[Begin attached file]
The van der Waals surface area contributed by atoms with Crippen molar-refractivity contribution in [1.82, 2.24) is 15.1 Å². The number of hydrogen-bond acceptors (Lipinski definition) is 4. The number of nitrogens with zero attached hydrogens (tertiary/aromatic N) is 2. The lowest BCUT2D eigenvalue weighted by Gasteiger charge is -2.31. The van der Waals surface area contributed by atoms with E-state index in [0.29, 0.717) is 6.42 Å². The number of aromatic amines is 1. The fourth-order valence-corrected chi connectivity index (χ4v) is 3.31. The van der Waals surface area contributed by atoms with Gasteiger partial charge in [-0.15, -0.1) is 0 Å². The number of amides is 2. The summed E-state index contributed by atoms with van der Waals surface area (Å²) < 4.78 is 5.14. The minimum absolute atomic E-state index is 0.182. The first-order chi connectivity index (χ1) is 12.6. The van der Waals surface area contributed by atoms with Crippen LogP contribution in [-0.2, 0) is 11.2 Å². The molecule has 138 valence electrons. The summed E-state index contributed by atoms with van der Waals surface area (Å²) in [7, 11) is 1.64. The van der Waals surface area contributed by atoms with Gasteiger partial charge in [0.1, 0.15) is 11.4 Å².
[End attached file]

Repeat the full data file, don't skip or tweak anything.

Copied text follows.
The van der Waals surface area contributed by atoms with Crippen molar-refractivity contribution in [1.82, 2.24) is 15.1 Å². The number of hydrogen-bond acceptors (Lipinski definition) is 4. The number of nitrogens with zero attached hydrogens (tertiary/aromatic N) is 2. The lowest BCUT2D eigenvalue weighted by Gasteiger charge is -2.31. The van der Waals surface area contributed by atoms with E-state index in [0.29, 0.717) is 6.42 Å². The number of aromatic amines is 1. The fourth-order valence-corrected chi connectivity index (χ4v) is 3.31. The van der Waals surface area contributed by atoms with Gasteiger partial charge in [-0.15, -0.1) is 0 Å². The number of amides is 2. The summed E-state index contributed by atoms with van der Waals surface area (Å²) < 4.78 is 5.14. The minimum absolute atomic E-state index is 0.182. The first-order chi connectivity index (χ1) is 12.6. The van der Waals surface area contributed by atoms with Crippen LogP contribution in [-0.2, 0) is 11.2 Å². The molecule has 138 valence electrons. The summed E-state index contributed by atoms with van der Waals surface area (Å²) in [7, 11) is 1.64. The van der Waals surface area contributed by atoms with Gasteiger partial charge in [0.1, 0.15) is 11.4 Å².